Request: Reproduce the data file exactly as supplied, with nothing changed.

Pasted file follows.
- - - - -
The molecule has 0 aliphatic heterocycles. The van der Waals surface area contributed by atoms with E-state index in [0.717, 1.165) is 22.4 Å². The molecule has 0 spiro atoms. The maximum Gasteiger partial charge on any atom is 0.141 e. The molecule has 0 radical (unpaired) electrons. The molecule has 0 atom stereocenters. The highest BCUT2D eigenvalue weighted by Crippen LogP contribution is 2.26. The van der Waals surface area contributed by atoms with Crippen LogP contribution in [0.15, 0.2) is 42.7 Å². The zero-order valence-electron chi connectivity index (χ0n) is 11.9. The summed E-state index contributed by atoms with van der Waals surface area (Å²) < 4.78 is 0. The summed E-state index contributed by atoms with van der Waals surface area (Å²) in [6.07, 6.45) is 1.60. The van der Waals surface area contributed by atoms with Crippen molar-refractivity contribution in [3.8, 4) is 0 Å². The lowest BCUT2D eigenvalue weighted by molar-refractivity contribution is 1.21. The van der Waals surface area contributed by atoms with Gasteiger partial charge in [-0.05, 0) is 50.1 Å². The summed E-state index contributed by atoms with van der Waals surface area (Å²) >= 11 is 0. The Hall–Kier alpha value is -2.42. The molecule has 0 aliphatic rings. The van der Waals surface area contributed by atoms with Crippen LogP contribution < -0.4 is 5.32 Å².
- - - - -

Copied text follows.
The molecule has 0 aliphatic heterocycles. The van der Waals surface area contributed by atoms with E-state index in [0.717, 1.165) is 22.4 Å². The molecule has 0 spiro atoms. The maximum Gasteiger partial charge on any atom is 0.141 e. The molecule has 0 radical (unpaired) electrons. The molecule has 0 atom stereocenters. The highest BCUT2D eigenvalue weighted by Crippen LogP contribution is 2.26. The van der Waals surface area contributed by atoms with Crippen LogP contribution in [0.15, 0.2) is 42.7 Å². The zero-order valence-electron chi connectivity index (χ0n) is 11.9. The summed E-state index contributed by atoms with van der Waals surface area (Å²) < 4.78 is 0. The summed E-state index contributed by atoms with van der Waals surface area (Å²) in [6.07, 6.45) is 1.60. The van der Waals surface area contributed by atoms with Crippen molar-refractivity contribution in [3.8, 4) is 0 Å². The lowest BCUT2D eigenvalue weighted by molar-refractivity contribution is 1.21. The van der Waals surface area contributed by atoms with Gasteiger partial charge in [-0.05, 0) is 50.1 Å². The summed E-state index contributed by atoms with van der Waals surface area (Å²) >= 11 is 0. The Hall–Kier alpha value is -2.42. The molecule has 0 aliphatic rings. The van der Waals surface area contributed by atoms with Crippen LogP contribution < -0.4 is 5.32 Å².